Submerged hollow fibre membranes in bubbling systems

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Copyright: Wicaksana, Filicia
This study focuses on the optimisation of submerged hollow fibre membrane performance by analysing the role of air sparging on the reduction of membrane fouling. In submerged hollow fibre membranes, rising bubbles have been shown to induce shear, liquid movement and fibre displacement. The interaction between fibre movement induced by bubbling and the microfiltration performance was assessed for various parameters (fibre tightness, fibre length, fibre diameter, air flowrate, nozzle size, and feed concentration). A model feed of yeast suspension and a series of isolated fibres were used. The fibre movement was assessed by monitoring the displacement using video recording. Bubble population parameters were also measured. The results suggest that bubbleinduced fibre movement plays an important role in controlling membrane fouling. Investigations of the critical flux at various operating conditions also supported these conclusions. Since energy consumption for aeration is a major contributor to the cost in submerged membranes, the potential to minimise the aeration cost has been tested by implementing intermittent aeration and different nozzle sizes. It was found that an optimum condition associated with a low fouling rate could be reached by combining various aeration intermittencies and nozzle sizes. An attempt to suppress fouling without aeration was made by incorporating vibrations into a submerged hollow fibre membrane system. The effects of vibration frequency, type of yeast (washed and unwashed) on the filtration performance were observed. The impact of coagulant addition on filtration enhancement was also analysed. The performance of microfiltration was evaluated based on its critical flux value. The findings in this preliminary study indicated potential fouling control by applying vibrations to submerged membranes. A semi-empirical model was developed to predict the filtration behaviour by taking into account the bubble-induced shear and fibre movement. The predicted critical flux values suggested that membrane fouling appears to be more prominent at low air flowrate, with tight fibres, and higher feed concentrations. The model fits the experimental data with discrepancies from approximately 0.3% to 20%. The predicted filtration profiles at different operating modes demonstrate the importance of bubble-induced shear and fibre movement in the improvement of filtration performance.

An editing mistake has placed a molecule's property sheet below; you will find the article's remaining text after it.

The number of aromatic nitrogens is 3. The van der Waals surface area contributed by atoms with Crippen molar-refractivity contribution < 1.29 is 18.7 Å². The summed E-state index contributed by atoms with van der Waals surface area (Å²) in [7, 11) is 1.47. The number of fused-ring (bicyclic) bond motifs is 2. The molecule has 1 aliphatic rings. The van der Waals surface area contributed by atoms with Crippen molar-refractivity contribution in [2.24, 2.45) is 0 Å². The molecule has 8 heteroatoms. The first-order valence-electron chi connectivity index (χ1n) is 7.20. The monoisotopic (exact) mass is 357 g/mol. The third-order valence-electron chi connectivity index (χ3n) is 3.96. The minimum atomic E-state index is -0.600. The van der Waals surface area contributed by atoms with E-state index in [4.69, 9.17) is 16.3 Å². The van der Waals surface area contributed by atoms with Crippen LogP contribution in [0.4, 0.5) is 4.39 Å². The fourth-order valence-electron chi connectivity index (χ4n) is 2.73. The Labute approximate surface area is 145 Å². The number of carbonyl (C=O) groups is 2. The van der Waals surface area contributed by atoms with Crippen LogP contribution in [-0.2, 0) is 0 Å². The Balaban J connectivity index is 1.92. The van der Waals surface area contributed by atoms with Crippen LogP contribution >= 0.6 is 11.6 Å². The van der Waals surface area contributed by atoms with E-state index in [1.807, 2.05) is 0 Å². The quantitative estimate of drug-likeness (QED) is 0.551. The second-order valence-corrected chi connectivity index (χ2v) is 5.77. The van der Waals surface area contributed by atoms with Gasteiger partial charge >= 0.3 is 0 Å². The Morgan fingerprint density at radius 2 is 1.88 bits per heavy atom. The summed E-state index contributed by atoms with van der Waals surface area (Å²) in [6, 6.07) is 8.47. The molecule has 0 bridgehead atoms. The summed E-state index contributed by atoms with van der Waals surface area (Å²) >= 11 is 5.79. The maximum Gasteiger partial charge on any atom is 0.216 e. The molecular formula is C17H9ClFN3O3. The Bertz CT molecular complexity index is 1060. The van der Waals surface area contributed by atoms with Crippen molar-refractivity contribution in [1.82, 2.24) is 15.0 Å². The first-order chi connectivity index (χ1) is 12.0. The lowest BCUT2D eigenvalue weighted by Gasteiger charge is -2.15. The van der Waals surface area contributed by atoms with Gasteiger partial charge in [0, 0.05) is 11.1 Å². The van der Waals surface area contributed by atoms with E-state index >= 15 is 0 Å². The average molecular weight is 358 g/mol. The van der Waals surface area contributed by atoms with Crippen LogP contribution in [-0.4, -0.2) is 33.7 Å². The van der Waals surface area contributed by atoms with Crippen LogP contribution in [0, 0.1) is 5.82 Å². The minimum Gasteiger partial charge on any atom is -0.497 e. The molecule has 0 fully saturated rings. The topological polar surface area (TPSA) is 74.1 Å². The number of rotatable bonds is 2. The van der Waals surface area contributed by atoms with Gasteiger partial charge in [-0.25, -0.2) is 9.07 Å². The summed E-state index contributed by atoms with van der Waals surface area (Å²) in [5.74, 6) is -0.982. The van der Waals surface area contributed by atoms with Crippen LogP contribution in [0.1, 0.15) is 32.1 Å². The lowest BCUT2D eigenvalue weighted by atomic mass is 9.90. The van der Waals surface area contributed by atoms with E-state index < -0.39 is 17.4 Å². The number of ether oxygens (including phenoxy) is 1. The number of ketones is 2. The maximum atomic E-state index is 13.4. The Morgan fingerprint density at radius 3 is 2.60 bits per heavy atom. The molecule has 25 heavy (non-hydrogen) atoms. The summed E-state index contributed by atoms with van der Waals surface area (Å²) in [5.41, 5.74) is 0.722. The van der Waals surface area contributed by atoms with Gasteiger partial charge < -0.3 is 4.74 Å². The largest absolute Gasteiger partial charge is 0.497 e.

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Wicaksana, Filicia
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PhD Doctorate
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